The American idea of freedom has led it down many false paths.  The pursuit of the right to have sex without commitment has, ironically, led to isolation, depression, decay of the nuclear family, poverty, rampant abortion, and…less sex.  The pursuit of the right to bear arms has led to a country that is easily the most violent of all developed countries.  The pursuit of freedom for America among nations has produced the country with a military budget that exceeds the next eight largest national budgets combined.  In a land deeply in love with freedom, where do we stand in terms of percentage of citizens incarcerated?  Number one.  No developed nation is close to our rate.  And though we are concerned about citizen freedom, what action are we taking to resolve the residency question of the illegal alien underclass, most of whom have lived in this country for more than 20 years?  America’s idolization of its idea of freedom has resulted in pervasive moral myopia.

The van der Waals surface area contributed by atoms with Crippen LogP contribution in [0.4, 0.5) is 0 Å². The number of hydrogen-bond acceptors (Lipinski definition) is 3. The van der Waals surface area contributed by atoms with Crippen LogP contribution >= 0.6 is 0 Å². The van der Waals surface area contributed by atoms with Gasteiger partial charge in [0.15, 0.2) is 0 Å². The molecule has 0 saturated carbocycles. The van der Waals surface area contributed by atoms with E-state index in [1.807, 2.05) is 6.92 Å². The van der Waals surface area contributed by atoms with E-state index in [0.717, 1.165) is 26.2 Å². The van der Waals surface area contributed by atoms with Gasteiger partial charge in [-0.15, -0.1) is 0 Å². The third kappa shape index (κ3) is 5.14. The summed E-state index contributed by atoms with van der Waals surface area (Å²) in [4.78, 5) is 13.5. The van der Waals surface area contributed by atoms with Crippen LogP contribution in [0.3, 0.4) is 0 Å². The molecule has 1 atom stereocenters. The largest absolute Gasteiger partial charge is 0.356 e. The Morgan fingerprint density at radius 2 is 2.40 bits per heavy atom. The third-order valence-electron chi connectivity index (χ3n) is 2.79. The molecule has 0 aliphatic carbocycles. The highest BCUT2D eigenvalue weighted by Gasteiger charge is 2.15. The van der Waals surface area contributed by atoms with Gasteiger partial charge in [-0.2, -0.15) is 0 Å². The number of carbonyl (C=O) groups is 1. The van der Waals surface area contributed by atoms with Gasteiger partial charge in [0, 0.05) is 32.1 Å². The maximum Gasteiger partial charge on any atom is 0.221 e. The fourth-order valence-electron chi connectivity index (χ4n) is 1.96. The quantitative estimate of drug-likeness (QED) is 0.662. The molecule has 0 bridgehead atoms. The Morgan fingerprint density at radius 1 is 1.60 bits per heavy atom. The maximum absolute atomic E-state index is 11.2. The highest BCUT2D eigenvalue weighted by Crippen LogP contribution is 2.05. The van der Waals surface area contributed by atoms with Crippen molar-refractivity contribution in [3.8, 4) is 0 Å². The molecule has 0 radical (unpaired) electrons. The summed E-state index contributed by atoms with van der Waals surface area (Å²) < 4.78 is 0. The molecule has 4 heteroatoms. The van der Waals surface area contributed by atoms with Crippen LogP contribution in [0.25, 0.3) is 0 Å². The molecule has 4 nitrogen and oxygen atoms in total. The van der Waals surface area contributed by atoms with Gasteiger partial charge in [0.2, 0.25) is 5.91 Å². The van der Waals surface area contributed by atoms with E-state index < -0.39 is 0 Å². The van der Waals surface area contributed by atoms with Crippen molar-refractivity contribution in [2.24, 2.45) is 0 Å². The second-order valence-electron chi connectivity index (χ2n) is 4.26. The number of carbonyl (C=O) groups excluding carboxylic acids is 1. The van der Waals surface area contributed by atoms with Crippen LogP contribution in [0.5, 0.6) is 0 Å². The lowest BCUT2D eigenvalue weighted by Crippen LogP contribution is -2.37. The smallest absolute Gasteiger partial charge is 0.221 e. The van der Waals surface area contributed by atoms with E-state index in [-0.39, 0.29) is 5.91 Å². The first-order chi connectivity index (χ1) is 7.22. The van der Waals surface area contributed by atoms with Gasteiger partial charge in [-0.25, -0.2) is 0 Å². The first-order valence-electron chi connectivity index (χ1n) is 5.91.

Can Christians celebrate America?  Yes, I think so…but we have to maintain our reservations when we celebrate America.  America is far from the good nation it could be…and, to a large degree, is not interested in being that good nation.  We cannot praise her for what she is while remaining silent about what she isn’t.  Christians must labor to make her a more just nation, not only internally but in her treatment of other nations.  I think non-Christian Americans are terrified at the thought of Christians passing legislation that represents Christian ideas of justice.  I understand this; I find non-Christian legislation terrifying, as well.  I don’t know the solution to this fear in a pluralistic society other than God’s words from Isaiah 1.18: “Come now, let us reason together…”  

But, from a Christian perspective, we must not lose sight of the profound differences between the two nations.  We do not want non-Christians walking about, pretending to be Christians, however much we would rejoice at their genuine conversions.  Neither should we walk about pretending that America is intrinsically one with the Kingdom of God.